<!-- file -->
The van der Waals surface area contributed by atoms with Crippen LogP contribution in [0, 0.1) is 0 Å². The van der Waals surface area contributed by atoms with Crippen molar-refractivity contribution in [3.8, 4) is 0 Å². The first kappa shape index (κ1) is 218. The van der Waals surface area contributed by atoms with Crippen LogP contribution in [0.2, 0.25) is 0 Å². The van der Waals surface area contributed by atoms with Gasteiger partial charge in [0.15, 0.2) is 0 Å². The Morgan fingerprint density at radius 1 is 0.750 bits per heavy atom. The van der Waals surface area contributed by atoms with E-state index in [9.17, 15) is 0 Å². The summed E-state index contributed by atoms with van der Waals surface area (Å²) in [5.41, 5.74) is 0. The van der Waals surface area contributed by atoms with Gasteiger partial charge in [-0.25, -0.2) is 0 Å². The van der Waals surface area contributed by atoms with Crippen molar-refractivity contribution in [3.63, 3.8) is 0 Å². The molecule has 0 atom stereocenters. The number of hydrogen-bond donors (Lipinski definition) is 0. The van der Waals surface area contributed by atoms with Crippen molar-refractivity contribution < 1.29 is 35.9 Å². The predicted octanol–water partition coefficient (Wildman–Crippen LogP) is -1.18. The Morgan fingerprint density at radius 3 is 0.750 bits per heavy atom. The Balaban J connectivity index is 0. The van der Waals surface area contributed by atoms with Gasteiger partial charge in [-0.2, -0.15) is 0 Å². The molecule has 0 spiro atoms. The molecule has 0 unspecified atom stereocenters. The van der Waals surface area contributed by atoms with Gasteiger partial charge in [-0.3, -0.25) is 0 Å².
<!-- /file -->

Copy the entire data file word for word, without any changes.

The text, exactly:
The van der Waals surface area contributed by atoms with Crippen LogP contribution in [0, 0.1) is 0 Å². The van der Waals surface area contributed by atoms with Crippen molar-refractivity contribution in [3.8, 4) is 0 Å². The first kappa shape index (κ1) is 218. The van der Waals surface area contributed by atoms with Crippen LogP contribution in [0.2, 0.25) is 0 Å². The van der Waals surface area contributed by atoms with Gasteiger partial charge in [0.15, 0.2) is 0 Å². The Morgan fingerprint density at radius 1 is 0.750 bits per heavy atom. The van der Waals surface area contributed by atoms with E-state index in [9.17, 15) is 0 Å². The summed E-state index contributed by atoms with van der Waals surface area (Å²) in [5.41, 5.74) is 0. The van der Waals surface area contributed by atoms with Gasteiger partial charge in [-0.25, -0.2) is 0 Å². The van der Waals surface area contributed by atoms with Crippen molar-refractivity contribution in [3.63, 3.8) is 0 Å². The molecule has 0 atom stereocenters. The number of hydrogen-bond donors (Lipinski definition) is 0. The van der Waals surface area contributed by atoms with Crippen molar-refractivity contribution < 1.29 is 35.9 Å². The predicted octanol–water partition coefficient (Wildman–Crippen LogP) is -1.18. The Morgan fingerprint density at radius 3 is 0.750 bits per heavy atom. The Balaban J connectivity index is 0. The van der Waals surface area contributed by atoms with Gasteiger partial charge in [-0.2, -0.15) is 0 Å². The molecule has 0 spiro atoms. The molecule has 0 unspecified atom stereocenters. The van der Waals surface area contributed by atoms with Gasteiger partial charge in [-0.3, -0.25) is 0 Å².